Evaluating a novel MR-compatible foot pedal device for unipedal and bipedal motion: Test–retest reliability of evoked brain activity

Jade D. Doolittle, Ryan J. Downey, Julia P. Imperatore, Logan T. Dowdle, Daniel H. Lench, John McLeod, Daniel M. McCalley, Chris M. Gregory, Colleen A. Hanlon

Research output: Contribution to journalArticlepeer-review


The purpose of this study was to develop and evaluate a new, open-source MR-compatible device capable of assessing unipedal and bipedal lower extremity movement with minimal head motion and high test–retest reliability. To evaluate the prototype, 20 healthy adults participated in two magnetic resonance imaging (MRI) visits, separated by 2–6 months, in which they performed a visually guided dorsiflexion/plantar flexion task with their left foot, right foot, and alternating feet. Dependent measures included: evoked blood oxygen level-dependent (BOLD) signal in the motor network, head movement associated with dorsiflexion/plantar flexion, the test–retest reliability of these measurements. Left and right unipedal movement led to a significant increase in BOLD signal compared to rest in the medial portion of the right and left primary motor cortex (respectively), and the ipsilateral cerebellum (FWE corrected, p <.001). Average head motion was 0.10 ± 0.02 mm. The test–retest reliability was high for the functional MRI data (intraclass correlation coefficients [ICCs]: >0.75) and the angular displacement of the ankle joint (ICC: 0.842). This bipedal device can robustly isolate activity in the motor network during alternating plantarflexion and dorsiflexion with minimal head movement, while providing high test–retest reliability. Ultimately, these data and open-source building instructions will provide a new, economical tool for investigators interested in evaluating brain function resulting from lower extremity movement.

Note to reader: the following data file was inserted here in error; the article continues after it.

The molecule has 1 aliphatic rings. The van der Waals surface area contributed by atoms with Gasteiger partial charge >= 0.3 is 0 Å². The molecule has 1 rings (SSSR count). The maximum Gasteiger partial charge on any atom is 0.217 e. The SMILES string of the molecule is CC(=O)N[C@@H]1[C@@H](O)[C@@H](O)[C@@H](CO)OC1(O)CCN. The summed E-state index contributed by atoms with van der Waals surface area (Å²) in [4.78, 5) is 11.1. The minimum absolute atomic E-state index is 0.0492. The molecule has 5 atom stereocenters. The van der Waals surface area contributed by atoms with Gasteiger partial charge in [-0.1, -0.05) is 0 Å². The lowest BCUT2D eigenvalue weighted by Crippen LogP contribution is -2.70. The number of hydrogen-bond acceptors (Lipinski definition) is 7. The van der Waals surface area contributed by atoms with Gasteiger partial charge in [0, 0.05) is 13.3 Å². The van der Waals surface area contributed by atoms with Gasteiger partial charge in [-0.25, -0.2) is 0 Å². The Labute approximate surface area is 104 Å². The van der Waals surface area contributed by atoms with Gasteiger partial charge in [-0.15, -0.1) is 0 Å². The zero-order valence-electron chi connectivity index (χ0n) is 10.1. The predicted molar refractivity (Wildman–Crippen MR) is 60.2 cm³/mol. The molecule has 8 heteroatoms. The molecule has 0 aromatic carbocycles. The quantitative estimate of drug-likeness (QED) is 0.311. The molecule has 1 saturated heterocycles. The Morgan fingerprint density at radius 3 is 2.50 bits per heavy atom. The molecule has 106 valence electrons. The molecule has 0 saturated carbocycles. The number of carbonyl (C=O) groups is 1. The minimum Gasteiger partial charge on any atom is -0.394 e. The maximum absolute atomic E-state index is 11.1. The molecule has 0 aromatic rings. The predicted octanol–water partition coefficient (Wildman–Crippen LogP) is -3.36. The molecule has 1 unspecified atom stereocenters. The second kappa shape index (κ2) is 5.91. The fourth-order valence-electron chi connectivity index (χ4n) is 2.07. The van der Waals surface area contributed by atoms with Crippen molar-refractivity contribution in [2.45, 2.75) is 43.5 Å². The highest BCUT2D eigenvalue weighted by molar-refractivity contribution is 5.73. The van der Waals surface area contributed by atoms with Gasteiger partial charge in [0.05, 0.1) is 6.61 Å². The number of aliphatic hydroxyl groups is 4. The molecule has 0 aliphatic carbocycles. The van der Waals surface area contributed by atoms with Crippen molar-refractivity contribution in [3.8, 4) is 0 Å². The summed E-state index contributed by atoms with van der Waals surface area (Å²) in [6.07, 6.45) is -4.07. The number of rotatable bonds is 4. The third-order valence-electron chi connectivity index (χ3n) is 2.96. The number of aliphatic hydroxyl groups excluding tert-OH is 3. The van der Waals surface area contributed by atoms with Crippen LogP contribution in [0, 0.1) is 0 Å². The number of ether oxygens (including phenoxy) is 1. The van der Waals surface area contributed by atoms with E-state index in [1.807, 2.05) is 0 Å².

Original languageEnglish (US)
Pages (from-to)128-138
Number of pages11
JournalHuman Brain Mapping
Issue number1
StatePublished - Jan 2021

Bibliographical note

Funding Information:
Research reported in this publication was supported by an Institutional Development Award (IDeA) from the National Institute of General Medical Sciences (P20GM109040) and support from the National Institutes of Health National Center of Neuromodulation for Rehabilitation (P2CHD0886844). The contents are solely the responsibility of the authors and do not necessarily represent the official views of the NIH or NICHD.


  • bipedal movement
  • brain activity
  • fMRI
  • lower extremity
  • motor impairment
  • MR-compatible device
  • rehabilitation

PubMed: MeSH publication types

  • Journal Article

Fingerprint Dive into the research topics of 'Evaluating a novel MR-compatible foot pedal device for unipedal and bipedal motion: Test–retest reliability of evoked brain activity'. Together they form a unique fingerprint.

Cite this